Since retiring in 2014 as superintendent of the Gainesville, Ga., schools, Merrianne Dyer has been consulting in other states through the National Dropout Prevention Center at Clemson and the Scholastic Education Group.
In this essay, she discusses what we know about successfully turning around schools with persistent failure and little hope in light of the push for state takeover.
By Merrianne Dyer
As the proposed Opportunity School District is hotly debated, a topic that is generally agreed upon is that solutions for chronically low-performing schools do need to be found. However, the details on how to accomplish that, and the track records of those who are trying to do so, remain in question.
At a time when states are making decisions on how to use their autonomy provided in the new Every Student Succeeds Act, it is helpful to consider what is happening in places that do “turn around” schools.
At the 2015 National Forum on Education Policy at the Education Commission of the States in Denver, I attended a panel discussion on the topic of school improvement. Dr. Pedro Noguera, distinguished professor of education at UCLA, was a member of the panel. Dr. Noguera has extensively researched and published on ways in which schools are influenced by social and economic conditions.
Dr. Noguera was asked why, after 20-plus years of school turnaround and improvement work, why all or most schools were not successful. He replied that, from his experience, successful school reform has taken place only in specific local scenarios, with inspired leadership and has been difficult to replicate and sustain when leadership changes.
His thoughts led me to think about the school districts in which I now work toward school improvement and, in particular, those 14 in which I am working with in a three-year project and have come to know well. Where have I seen the factors he identified that are resulting in sustained school improvement for challenging schools? From Dr. Noguera’s description and my own experience, successful school improvement results from a synthesis of the following variables.
•First, the leadership and school community view the children and families they serve as assets instead of deficits. Regardless of the level of poverty or other challenges, they collectively view the children as future contributing members of their work force and leaders in their community. This is an example of a growth mind-set; they see the possibilities and then connect with opportunities.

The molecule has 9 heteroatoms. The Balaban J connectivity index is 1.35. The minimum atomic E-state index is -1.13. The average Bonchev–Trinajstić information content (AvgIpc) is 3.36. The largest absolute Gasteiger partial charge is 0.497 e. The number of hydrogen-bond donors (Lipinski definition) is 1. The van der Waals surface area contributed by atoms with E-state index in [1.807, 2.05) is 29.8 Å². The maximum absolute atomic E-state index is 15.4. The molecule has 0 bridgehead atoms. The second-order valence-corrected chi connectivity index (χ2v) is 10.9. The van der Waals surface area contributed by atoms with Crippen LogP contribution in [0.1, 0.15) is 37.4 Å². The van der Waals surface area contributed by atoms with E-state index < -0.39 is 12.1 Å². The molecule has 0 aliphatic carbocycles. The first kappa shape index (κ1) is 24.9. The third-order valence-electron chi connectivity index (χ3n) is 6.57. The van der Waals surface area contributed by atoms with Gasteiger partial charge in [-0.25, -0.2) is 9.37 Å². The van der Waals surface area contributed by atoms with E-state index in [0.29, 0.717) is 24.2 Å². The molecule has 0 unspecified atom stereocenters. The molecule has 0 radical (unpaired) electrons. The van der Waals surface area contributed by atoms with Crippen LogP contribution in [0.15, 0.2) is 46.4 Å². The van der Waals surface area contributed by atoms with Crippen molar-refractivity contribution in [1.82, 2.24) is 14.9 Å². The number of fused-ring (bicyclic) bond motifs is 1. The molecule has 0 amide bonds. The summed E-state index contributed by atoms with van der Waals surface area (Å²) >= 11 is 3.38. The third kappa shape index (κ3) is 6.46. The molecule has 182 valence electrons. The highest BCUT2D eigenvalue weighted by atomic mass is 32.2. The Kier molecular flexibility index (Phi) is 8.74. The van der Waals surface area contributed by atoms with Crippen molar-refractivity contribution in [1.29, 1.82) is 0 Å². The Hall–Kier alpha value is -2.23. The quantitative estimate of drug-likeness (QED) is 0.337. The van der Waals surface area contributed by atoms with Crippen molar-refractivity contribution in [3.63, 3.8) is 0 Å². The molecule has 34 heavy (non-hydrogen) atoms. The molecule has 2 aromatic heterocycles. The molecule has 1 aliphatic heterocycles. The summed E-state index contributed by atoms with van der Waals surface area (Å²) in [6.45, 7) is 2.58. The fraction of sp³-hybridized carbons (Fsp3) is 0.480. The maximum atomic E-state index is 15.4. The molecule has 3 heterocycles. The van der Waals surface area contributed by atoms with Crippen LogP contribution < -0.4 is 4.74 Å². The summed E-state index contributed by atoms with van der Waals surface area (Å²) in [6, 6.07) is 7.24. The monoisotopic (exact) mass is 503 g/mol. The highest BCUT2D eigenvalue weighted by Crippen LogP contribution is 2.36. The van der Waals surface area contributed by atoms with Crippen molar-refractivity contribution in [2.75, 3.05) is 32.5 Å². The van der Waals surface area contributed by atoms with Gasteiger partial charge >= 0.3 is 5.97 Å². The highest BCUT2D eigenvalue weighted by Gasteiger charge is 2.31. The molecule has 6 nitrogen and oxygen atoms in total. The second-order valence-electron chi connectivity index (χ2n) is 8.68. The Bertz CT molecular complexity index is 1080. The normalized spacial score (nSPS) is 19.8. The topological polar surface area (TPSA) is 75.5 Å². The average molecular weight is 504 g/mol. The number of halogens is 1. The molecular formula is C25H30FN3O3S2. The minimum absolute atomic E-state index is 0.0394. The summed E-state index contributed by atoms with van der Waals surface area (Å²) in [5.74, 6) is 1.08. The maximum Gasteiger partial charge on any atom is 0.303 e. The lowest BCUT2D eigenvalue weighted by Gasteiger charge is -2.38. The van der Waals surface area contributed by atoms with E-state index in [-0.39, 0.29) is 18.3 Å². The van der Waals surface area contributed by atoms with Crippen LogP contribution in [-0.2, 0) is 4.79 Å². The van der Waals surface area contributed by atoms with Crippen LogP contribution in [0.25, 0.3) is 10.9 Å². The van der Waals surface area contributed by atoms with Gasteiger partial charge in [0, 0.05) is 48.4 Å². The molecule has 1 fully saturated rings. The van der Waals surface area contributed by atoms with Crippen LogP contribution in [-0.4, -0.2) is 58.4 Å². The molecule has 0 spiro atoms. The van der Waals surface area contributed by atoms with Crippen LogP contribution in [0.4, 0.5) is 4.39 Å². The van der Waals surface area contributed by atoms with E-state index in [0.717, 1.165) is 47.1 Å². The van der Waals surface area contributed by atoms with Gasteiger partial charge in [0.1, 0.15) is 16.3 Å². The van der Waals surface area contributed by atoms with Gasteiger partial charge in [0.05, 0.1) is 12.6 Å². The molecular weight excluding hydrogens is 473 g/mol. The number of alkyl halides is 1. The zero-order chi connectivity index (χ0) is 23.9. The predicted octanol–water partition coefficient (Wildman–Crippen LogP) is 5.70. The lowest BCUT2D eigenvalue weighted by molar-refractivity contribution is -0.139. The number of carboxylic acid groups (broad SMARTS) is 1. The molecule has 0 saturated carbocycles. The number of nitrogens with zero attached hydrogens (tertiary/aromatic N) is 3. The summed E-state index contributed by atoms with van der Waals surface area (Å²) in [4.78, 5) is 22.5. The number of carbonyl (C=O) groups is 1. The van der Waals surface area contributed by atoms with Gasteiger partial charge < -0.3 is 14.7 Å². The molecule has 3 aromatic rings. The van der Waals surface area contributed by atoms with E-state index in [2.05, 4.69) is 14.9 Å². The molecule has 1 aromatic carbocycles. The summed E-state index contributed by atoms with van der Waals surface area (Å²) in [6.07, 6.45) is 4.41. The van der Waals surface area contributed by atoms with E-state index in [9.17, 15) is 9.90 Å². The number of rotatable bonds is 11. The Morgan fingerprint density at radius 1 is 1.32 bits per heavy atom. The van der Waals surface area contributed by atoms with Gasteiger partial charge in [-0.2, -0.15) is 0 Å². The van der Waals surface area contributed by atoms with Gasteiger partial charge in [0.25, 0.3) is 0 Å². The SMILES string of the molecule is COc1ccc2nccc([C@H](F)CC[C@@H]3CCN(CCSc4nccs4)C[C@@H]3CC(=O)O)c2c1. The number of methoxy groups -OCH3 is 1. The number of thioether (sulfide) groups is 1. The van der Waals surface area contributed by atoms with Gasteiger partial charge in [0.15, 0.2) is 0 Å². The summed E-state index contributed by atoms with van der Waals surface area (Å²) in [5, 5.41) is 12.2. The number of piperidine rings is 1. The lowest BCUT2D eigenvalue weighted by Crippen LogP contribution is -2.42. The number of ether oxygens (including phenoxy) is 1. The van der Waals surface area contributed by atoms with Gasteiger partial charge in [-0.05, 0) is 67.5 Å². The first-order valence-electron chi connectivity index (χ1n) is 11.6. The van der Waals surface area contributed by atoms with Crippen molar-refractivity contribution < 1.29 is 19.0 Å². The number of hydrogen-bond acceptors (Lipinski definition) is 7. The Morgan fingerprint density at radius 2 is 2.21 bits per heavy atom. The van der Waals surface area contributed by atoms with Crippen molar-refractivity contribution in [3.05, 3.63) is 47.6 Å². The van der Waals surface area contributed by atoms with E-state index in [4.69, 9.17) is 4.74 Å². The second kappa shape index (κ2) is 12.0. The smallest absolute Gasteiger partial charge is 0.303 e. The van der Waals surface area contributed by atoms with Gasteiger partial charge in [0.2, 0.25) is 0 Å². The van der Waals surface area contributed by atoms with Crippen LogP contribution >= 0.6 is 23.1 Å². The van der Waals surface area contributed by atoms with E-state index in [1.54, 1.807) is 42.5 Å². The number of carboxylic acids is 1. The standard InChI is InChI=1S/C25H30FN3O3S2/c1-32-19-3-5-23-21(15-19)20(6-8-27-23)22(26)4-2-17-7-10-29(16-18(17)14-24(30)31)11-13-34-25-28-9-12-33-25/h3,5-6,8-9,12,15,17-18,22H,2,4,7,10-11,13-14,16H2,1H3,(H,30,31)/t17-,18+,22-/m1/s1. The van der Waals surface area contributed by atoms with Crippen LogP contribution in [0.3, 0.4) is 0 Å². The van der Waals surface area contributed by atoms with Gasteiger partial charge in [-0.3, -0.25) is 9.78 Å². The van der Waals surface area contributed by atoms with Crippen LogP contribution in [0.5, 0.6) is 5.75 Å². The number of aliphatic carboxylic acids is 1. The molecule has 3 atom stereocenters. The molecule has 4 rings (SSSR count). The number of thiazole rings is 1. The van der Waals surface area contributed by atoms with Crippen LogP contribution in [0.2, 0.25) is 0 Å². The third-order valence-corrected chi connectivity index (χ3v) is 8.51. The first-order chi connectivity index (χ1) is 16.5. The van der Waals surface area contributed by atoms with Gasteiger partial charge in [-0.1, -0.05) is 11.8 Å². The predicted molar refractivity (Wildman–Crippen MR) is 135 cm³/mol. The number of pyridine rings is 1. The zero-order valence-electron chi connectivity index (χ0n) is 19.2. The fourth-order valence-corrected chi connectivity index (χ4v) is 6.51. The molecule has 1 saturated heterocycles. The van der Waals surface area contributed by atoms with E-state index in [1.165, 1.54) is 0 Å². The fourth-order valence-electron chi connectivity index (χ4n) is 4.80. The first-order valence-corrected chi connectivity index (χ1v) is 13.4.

These schools do not regard their test achievement scores as the determining factor in how they approach their relationships or as the identity of their school. Instead, they realize that children of poverty historically do not post the highest scores on standardized tests.
They continually put their focus on what children and families can do, and offer instruction and experiences to motivate them to do more. They have school-wide discipline supports, don’t use grading in the traditional punitive manner, and offer opportunities for students to practice in a non-threatening environment. These schools know that their students will be hired in the future for having skills and being responsible people, so all of their efforts are directed toward this end.
With this belief system, the school develops relational trust with not only the community but with one another. This also results in a nurturing school culture that remains when leaders change.
•Secondly, the leadership first identifies and then uses an organizational process that creates conditions for success before they decide on programs, strategies, and initiatives. I find this to be the most often overlooked variable, and research indicates that this lack of coherence and organization is likely the root cause of school failure. A successful organizational process includes setting instructional goals, putting strategies for learning supports that students will need in order to achieve those goals, and then managing the resources to make it happen.
Schools that successfully “turn around” eliminate the myriad of programs and initiatives that encumber school staff. Instead, they identify the root causes of their underachievement and then collaboratively decide on three to five strategies that everyone will implement. I have learned that schools that need improvement seek to find solutions in doing more — more programs, initiatives, workshops, meetings — when, in fact, they need to do less with more focus.
•Finally, the schools that achieve sustained improvement are supported by a district office that serves their needs and reinforces the organizational conditions for success. A district office that is driven by compliance and top-down decisions never succeeds. In fact, regardless of how research-based a practice is, if the teachers and staff in a school don’t believe it will work, it won’t. Districts that successfully improve and sustain positive growth are supported by state departments who serve them by unifying their programs and services to reduce the number of requirements and time spent on compliance reporting.
As I have explored this, I realize how rare it is for these variables to come together. It would surely benefit Georgians to consider doing so for all schools.